Chris Mannix: ‘Erik Spoelstra A Top-Five Coach’
This probably goes without saying, but Chris Mannix has never seen anything like the first half we saw in Game 3 of the NBA Finals, when San Antonio shot a Finals-record 75.8 percent from the floor.
Then again, none of us has.
“It was a pretty impressive offensive performance,” the Sports Illustrated NBA insider said on The John Feinstein Show. “San Antonio, after internally tying to figure out what happened with the ball movement in the second half in Game 2, just came out and (was) dynamic offensively. Everything was three and four passes. They got open looks. They spread the ball around.”
“San Antonio’s been a much-improved offensive team in the last two years,” Mannix continued. “One of the misnomers about them is they’re simply that defensive-minded team that wins so many (low-scoring) slugfests. They’re a very good offensive team when they’re on. They had everything going for them in the first half.”
The Spurs made 19 of their first 21 shots and finished 25-for-33 in the first half. Overall, they had 21 assists on 38 baskets.
“That was an exemplary performance for San Antonio on the offensive end,” Mannix said.
And the game ball just might go to Gregg Popovich, who inserted Boris Diaw into the starting lineup and coaxed energetic play out of Kawhi Leonard, who finished with a game-high 29 points.
“They were small moves but obviously significant ones,” Mannix said. “Erik Spoelstra’s done a lot of it throughout the playoffs. His decision to insert Rashard Lewis into the starting lineup in the conference finals was a huge move for Miami. But Boris Diaw has been (very good) coming off the bench really since the middle of the Oklahoma City series. When he’s on the floor, the passing just improves. He’s an excellent passing big man. He’s unselfish. When he’s on the floor, he’s looking to make that extra pass – and that’s not to say a guy like Tiago Splitter isn’t necessarily. But he’s not the type of facilitator that Diaw is.”
Diaw finished with nine points, five rebounds and three assists, while Splitter had six points, four rebounds and one assist off the bench.
Tim Duncan (14), Tony Parker (15), Danny Green (15) and Mani Ginobili (11), meanwhile, all scored double-figures.
Was this just a special night for San Antonio, or does Miami deserve some blame?
“I think where you blame Miami is that, to me, it looked like a team that was a little too overconfident early on,” Mannix said. “It just looked like a team, to me, that felt like they had earned more than they have in this series. When I say that, it seems like Miami felt that if they had not had the AC go off in Game 1, they would have won that game and by all rights they should be up 2-0 against San Antonio.”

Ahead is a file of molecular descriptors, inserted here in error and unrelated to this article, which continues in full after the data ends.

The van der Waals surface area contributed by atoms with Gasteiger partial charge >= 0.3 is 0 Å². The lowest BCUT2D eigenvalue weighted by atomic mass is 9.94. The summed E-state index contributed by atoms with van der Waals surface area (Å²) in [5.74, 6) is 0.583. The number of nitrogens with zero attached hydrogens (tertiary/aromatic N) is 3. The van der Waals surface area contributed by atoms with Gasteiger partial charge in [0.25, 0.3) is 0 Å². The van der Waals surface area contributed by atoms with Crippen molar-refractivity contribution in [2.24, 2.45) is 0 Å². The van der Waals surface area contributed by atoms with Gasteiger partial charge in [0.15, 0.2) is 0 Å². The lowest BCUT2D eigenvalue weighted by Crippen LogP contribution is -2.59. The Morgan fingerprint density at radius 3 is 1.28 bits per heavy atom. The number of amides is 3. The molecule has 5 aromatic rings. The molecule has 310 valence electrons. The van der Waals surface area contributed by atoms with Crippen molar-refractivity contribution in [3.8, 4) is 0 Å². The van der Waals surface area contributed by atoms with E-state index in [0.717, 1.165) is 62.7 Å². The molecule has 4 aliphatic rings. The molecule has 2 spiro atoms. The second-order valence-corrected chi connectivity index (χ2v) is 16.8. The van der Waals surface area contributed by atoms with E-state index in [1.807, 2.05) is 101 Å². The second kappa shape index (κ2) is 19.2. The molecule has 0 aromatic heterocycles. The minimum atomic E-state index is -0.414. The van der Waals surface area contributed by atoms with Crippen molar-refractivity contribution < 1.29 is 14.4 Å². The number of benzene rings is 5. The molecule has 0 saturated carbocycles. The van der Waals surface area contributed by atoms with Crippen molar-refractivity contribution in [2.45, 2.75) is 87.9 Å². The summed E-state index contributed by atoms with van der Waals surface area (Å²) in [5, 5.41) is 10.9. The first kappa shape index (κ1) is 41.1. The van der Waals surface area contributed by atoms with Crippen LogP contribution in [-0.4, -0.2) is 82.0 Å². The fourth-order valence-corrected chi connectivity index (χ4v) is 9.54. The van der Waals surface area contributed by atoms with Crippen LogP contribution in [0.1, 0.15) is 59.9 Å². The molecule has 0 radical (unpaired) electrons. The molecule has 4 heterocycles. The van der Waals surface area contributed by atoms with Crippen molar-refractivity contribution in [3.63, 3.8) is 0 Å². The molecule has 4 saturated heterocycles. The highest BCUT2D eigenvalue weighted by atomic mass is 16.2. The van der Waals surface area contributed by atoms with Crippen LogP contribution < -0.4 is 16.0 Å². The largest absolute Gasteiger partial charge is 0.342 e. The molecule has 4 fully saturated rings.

“I think they rest on their laurels a little bit in the first half of Game 3. Now they turn it around in the third quarter, but they just didn’t have enough firepower to get back in the game (once) San Antonio built that insurmountable lead.”
“I thought strategically they weren’t bad. Execution-wise, they weren’t awful. But I didn’t see the same level of intensity from Miami that I’ve seen the first two games of this series – and really what I’ve seen throughout most of the playoffs.”
Mario Chalmers had another dreadful game (two points, 0-of-5 from the floor), Ray Allen and Norris Cole needed 17 shots to score 19 points, and Chris Bosh took just four shots and had three rebounds – despite playing 34 minutes.
“I think Miami has to look at themselves and say, ‘We’ve got to play better individually if we’re going to get back in this,’” Mannix said.
Now, the Heat must win three out of four to take the series. If they do, however, Spoelstra will have cemented his status as one of the top coaches in the game – if he hasn’t already.
“In my opinion, he’s a top-five coach,” Mannix said. “If coaching superstars were easy, Mike D’Antoni would have multiple championships right now. It’s as simple as that. When you have stars that have such big egos and you have to get them to buy into sharing the basketball and (being) lesser versions of themselves on the floor, that takes a lot of work. And with Erik Spoelstra – with his ability to stay the course . . . and win the trust of guys – I think that’s big.”
Indeed, Spoelstra, 43, could already be a lock for the Hall of Fame.
Speaking of head coaches, which new head coach – Derek Fisher in New York or Quin Snyder in Utah – has a better chance of being successful?
“It’s a good question,” Mannix said. “I would say Quin Snyder, personally. I just think the Knicks are such a massive rebuilding project, and I can’t figure out exactly what their long-term game plan is. Is it to run the triangle offense and build around Carmelo Anthony? Is it to let Carmelo go and build around somebody else? What happens to the roster in 2015? Can Derek Fisher turn into an effective coach? How invested is Phil Jackson in all this? Will he be invested in the long term? There’s just so many question marks surround the Knicks right now that even though they are in that big market and do have limitless resources, it makes them somewhat of a questionable job over the next three or four years.”